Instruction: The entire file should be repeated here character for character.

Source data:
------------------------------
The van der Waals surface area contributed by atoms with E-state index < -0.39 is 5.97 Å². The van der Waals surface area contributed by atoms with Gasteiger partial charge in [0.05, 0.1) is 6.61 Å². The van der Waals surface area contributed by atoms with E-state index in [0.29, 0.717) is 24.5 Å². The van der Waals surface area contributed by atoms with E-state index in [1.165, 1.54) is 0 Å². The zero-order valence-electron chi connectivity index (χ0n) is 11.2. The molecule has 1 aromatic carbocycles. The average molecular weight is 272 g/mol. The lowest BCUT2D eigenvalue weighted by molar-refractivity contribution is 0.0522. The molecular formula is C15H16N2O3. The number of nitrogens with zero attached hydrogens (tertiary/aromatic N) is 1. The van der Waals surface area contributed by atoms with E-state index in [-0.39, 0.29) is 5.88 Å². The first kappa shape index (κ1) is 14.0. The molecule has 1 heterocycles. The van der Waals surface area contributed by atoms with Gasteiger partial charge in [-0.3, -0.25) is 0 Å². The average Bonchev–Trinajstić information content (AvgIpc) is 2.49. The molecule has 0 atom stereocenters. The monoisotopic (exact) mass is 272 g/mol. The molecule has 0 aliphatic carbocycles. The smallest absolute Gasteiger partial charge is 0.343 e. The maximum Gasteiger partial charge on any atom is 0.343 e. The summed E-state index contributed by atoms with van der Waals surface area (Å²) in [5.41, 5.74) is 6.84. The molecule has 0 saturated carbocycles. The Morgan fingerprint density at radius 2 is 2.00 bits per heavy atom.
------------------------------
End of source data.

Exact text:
The van der Waals surface area contributed by atoms with E-state index < -0.39 is 5.97 Å². The van der Waals surface area contributed by atoms with Gasteiger partial charge in [0.05, 0.1) is 6.61 Å². The van der Waals surface area contributed by atoms with E-state index in [0.29, 0.717) is 24.5 Å². The van der Waals surface area contributed by atoms with E-state index in [1.165, 1.54) is 0 Å². The zero-order valence-electron chi connectivity index (χ0n) is 11.2. The molecule has 1 aromatic carbocycles. The average molecular weight is 272 g/mol. The lowest BCUT2D eigenvalue weighted by molar-refractivity contribution is 0.0522. The molecular formula is C15H16N2O3. The number of nitrogens with zero attached hydrogens (tertiary/aromatic N) is 1. The van der Waals surface area contributed by atoms with E-state index in [-0.39, 0.29) is 5.88 Å². The first kappa shape index (κ1) is 14.0. The molecule has 1 heterocycles. The van der Waals surface area contributed by atoms with Gasteiger partial charge in [-0.3, -0.25) is 0 Å². The average Bonchev–Trinajstić information content (AvgIpc) is 2.49. The molecule has 0 atom stereocenters. The monoisotopic (exact) mass is 272 g/mol. The molecule has 0 aliphatic carbocycles. The smallest absolute Gasteiger partial charge is 0.343 e. The maximum Gasteiger partial charge on any atom is 0.343 e. The summed E-state index contributed by atoms with van der Waals surface area (Å²) in [5.41, 5.74) is 6.84. The molecule has 0 saturated carbocycles. The Morgan fingerprint density at radius 2 is 2.00 bits per heavy atom.